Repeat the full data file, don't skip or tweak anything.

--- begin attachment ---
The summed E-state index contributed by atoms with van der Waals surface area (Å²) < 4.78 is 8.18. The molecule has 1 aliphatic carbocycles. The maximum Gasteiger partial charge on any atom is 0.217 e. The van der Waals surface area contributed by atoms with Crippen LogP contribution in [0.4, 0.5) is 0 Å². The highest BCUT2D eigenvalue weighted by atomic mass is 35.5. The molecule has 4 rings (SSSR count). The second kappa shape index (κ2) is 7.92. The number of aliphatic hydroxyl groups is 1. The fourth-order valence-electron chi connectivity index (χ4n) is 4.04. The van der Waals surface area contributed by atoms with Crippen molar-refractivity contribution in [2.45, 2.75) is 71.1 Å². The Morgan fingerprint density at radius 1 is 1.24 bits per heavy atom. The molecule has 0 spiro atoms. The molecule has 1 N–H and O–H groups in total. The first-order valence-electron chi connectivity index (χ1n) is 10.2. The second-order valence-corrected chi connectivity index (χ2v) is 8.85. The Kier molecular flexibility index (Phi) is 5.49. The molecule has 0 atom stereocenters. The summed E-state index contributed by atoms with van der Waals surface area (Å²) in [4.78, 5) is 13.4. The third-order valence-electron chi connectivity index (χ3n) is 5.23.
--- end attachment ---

The summed E-state index contributed by atoms with van der Waals surface area (Å²) < 4.78 is 8.18. The molecule has 1 aliphatic carbocycles. The maximum Gasteiger partial charge on any atom is 0.217 e. The van der Waals surface area contributed by atoms with Crippen LogP contribution in [0.4, 0.5) is 0 Å². The highest BCUT2D eigenvalue weighted by atomic mass is 35.5. The molecule has 4 rings (SSSR count). The second kappa shape index (κ2) is 7.92. The number of aliphatic hydroxyl groups is 1. The fourth-order valence-electron chi connectivity index (χ4n) is 4.04. The van der Waals surface area contributed by atoms with Crippen molar-refractivity contribution in [2.45, 2.75) is 71.1 Å². The Morgan fingerprint density at radius 1 is 1.24 bits per heavy atom. The molecule has 0 spiro atoms. The molecule has 1 N–H and O–H groups in total. The first-order valence-electron chi connectivity index (χ1n) is 10.2. The second-order valence-corrected chi connectivity index (χ2v) is 8.85. The Kier molecular flexibility index (Phi) is 5.49. The molecule has 0 atom stereocenters. The summed E-state index contributed by atoms with van der Waals surface area (Å²) in [4.78, 5) is 13.4. The third-order valence-electron chi connectivity index (χ3n) is 5.23.